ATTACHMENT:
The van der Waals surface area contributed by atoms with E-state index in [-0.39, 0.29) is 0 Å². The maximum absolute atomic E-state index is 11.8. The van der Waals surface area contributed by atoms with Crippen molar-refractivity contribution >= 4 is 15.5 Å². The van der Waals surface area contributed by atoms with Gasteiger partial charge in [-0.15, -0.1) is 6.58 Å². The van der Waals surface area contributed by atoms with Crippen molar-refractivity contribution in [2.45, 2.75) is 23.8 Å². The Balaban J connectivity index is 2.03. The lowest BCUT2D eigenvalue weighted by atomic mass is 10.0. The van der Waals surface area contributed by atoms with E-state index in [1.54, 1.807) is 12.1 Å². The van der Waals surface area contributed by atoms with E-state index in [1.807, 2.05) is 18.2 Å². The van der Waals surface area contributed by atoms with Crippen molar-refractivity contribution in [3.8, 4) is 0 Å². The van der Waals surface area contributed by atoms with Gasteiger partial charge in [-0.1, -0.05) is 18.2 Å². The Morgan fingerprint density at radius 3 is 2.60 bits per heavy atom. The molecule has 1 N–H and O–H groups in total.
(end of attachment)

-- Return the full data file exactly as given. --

The van der Waals surface area contributed by atoms with E-state index in [-0.39, 0.29) is 0 Å². The maximum absolute atomic E-state index is 11.8. The van der Waals surface area contributed by atoms with Crippen molar-refractivity contribution >= 4 is 15.5 Å². The van der Waals surface area contributed by atoms with Gasteiger partial charge in [-0.15, -0.1) is 6.58 Å². The van der Waals surface area contributed by atoms with Crippen molar-refractivity contribution in [2.45, 2.75) is 23.8 Å². The Balaban J connectivity index is 2.03. The lowest BCUT2D eigenvalue weighted by atomic mass is 10.0. The van der Waals surface area contributed by atoms with E-state index in [1.54, 1.807) is 12.1 Å². The van der Waals surface area contributed by atoms with E-state index in [1.807, 2.05) is 18.2 Å². The van der Waals surface area contributed by atoms with Crippen molar-refractivity contribution in [3.8, 4) is 0 Å². The van der Waals surface area contributed by atoms with Gasteiger partial charge in [-0.1, -0.05) is 18.2 Å². The Morgan fingerprint density at radius 3 is 2.60 bits per heavy atom. The molecule has 1 N–H and O–H groups in total.